Thanks, Greg, you've kindly helped to prove my point. You're another shop using a supposedly-distributed VCS *exactly* as if it were Subversion. What does this buy you other than a system that'll be unfamiliar to any developer joining the team, and poor tool support?

posted @ Tuesday, February 23, 2010 10:23 AM by Simon

I kind of lost track of Subversion. So what you are telling me is that when I pull from the main Subversion repository, I get a complete repository on my local machine and I can edit and commit to this local repository and then when I feel confident about my changes I can push them to the main repository? Plus I can clone my local Subversion repository to my laptop? 
If so then Subversion is also a DVCS and can be considered along with Bazaar, Git and Mercurial. 
Also, everyone at my company was brand new to Mercurial, yet were able to pick it up quickly and are quite happy with it. So ease of use is not unique to Subversion, if that is what you are implying.  
Tool support is pretty darn good for Mercurial. 
TortoiseHg is excellent, it even supports Mercurial Queues. The Netbeans IDE has an excellent interface to Mercurial. And we found a plugin for Visual Studio that links into TortoiseHg. 
No one at my company has complained about poor support. 
Also, I apologize for any snideness on my part, I don't want to start a flame war. :-)

posted @ Tuesday, February 23, 2010 11:51 AM by Greg Strockbine

It's funny how almost nobody said that Subversion sucked when Git etc. weren't there yet ;)

posted @ Thursday, March 18, 2010 12:04 PM by Franz

until git understands SVN autoprops i'm not touching it with a ten foot pole.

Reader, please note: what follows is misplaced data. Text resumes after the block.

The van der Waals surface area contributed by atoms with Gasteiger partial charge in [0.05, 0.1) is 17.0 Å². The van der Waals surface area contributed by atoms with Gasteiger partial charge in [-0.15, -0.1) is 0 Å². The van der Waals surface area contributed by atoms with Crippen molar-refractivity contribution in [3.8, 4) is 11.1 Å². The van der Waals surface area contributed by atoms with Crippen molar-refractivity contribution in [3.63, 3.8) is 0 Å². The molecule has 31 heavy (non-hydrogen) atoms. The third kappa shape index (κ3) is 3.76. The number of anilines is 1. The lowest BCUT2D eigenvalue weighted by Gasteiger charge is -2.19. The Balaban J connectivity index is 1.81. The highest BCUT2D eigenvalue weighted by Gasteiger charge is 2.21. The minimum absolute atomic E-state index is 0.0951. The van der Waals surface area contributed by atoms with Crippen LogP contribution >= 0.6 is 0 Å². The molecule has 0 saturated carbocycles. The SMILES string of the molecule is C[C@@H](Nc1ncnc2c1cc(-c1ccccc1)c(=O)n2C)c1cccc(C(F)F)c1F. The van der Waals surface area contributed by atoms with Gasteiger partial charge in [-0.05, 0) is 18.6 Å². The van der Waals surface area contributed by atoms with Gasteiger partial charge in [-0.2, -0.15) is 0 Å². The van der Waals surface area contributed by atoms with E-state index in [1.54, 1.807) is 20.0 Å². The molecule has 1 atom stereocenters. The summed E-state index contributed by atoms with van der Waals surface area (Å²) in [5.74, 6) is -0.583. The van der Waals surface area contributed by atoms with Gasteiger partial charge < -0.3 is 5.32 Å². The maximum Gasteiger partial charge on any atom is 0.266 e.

posted @ Wednesday, April 07, 2010 3:01 AM by sajaki

Sources (as opposed to binaries) do not usually need empty directories, or permissions. Those are handled at installation time.  
I believe you are mistaken. CVS doesn't correctly handle empty directories either, and that is why my 20 year old source tree has so many files named ".cvsignore". Each one prevents some directory from being empty. 
I guess it is good that we didn't delete them when we switched to subversion, because we might need them if we ever switch to git. 
The big problem with most of the DVCSs out there (all of them) is that they don't handle partial checkouts well. 
This is a deadly flaw to me, since I routinely work with a tiny subset of a repository that takes 45 minutes to do a full checkout. (It averages about 0.6 msec per file.) 
the sticking point for me is: because git has more functionality, do you HAVE to learn it?  
Yes, do. I've looked at documentation for hg and git, and they authors are obviously in love with the distributedness of it all. 
You can give all the examples you want about how to make hg/git work just like subversion, but if you want to advocate for the DVCS, write a section for their documentation titled "I don't want to understand all this, how do I pretend it is subversion?" 
Without that section, I have to understand how the whole DVCS work flow works, so that I can pick out just the little pieces that I need to make a simpler system -- the simpler system that subversion is. 
Of course, you may have trouble getting that section into the book, because a lot of what I've read starts by saying "You can't pretend it is subversion; you have to understand how the DVCS works". 

posted @ Monday, April 12, 2010 10:34 AM by Mark S

Mercurial is so easy. All the version control systems have the same basic commands: 
- check out  
- check in 
- diff 
Mercurial gives you a local repository so you can use version control your own work until it is good enough to push to a central repository. To me, that is the main difference between a distributed and non-distributed vcs. 

posted @ Monday, April 12, 2010 6:14 PM by Greg Strockbine